that the tune was composed on the death of a favourite cow bearing this name,
which is a common term for a Highland cow.
D.S. MacDonald, a Sergeant Piper in the 1st Battalion Royal Scots wrote
a letter to the Northern Chronicle of 13th May, 1888 in which he dates
the tune to the fourteenth, and even possibly the thirteenth century. Angus
MacKay says that Maol Donn was the son of Conal, King of Kintyre. According to
historical accounts, however, he was actually the son of Conal II, a Scoto-Irish
King, and he reigned, after his brother’s death, for a period of some
“The Extirpation of the Tinkers”)
The Gaelic name for the tune shows that it is concerned with a drinking
vessel, or meadear (literally, a container for mead). A “Bicker” is the
same thing, and may be thought of as a “beaker”. The bicker was
bucket-shaped, and came in two forms, the “luggie” with an upright handle,
and the “cog” or “coggie” which had downturned curved handles which
might be two or three in number.
The second name for the tune is found in MacKay’s MS, namely “The
Extirpation of the tinkers, by the King’s order”. (To ‘extirpate’
means to rout out or destroy.)
Still a third name for the tune is “The Two Faced Englishman”.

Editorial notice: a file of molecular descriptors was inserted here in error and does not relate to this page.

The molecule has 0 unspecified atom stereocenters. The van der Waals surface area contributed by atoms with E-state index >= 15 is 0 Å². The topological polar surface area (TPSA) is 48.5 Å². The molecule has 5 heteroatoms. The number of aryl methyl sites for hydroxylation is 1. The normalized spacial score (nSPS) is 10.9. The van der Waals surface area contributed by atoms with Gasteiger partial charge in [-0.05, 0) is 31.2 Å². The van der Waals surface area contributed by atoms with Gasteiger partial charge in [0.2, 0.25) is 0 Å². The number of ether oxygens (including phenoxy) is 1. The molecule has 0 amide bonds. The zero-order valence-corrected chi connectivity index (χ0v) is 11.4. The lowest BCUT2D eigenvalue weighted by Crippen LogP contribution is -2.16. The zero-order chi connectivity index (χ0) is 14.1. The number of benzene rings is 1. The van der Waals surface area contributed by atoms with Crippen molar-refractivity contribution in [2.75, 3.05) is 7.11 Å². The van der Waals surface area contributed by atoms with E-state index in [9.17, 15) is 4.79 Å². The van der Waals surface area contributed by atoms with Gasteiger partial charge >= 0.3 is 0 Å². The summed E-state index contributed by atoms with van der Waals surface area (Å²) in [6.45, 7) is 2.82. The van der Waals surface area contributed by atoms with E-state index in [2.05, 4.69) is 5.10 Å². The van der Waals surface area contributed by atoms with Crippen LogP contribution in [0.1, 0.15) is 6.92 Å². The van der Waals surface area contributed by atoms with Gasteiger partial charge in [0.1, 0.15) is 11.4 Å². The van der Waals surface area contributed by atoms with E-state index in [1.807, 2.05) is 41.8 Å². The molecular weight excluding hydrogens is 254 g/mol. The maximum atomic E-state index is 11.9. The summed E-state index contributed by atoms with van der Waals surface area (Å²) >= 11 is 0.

The Marquis of Argyle’s Salute
Archibald, Earl of Argyle, was created Marquis by letters patent, on
the 15th of November, 1641. He zealously espoused the side of the
Presbyterians and, after the decapitation of King Charles, had the honour to
place the crown on the head of his son when he retreated to Scotland. On the
restoration, however, he was attainted of high treason for corresponding with
Cromwell and was executed at Edinburgh on the 27th of May, 1661.
The illustrious family of Argyle were distinguished in the Highlands
from remote antiquity as the Siol o’ Duibhne, or the Race of Duine.
Latterly, the patronymic designation of MacCallain Mor was given to those
powerful nobles, and is still the familiar appellation used by the natives. It
is derived from “Great Colin” who flourished in the time of the Bruce.
The martial music of the Grahams seems to be chiefly associated with
the great Montrose and Claverhouse. The Gathering of the Grahams is
commemorative of the battle fought at Auldearn, near Nairn, between Montrose
and the Covenanters under Sir John Hurry, when the latter was defeated, in
This tune is reputed to be very old and, unfortunately, neither the
composer nor the circumstances of the tune’s composition are known.
The Piobaireachd Society of Antigonish
The Piobaireachd Society of Antigonish was formed in November, 1996 to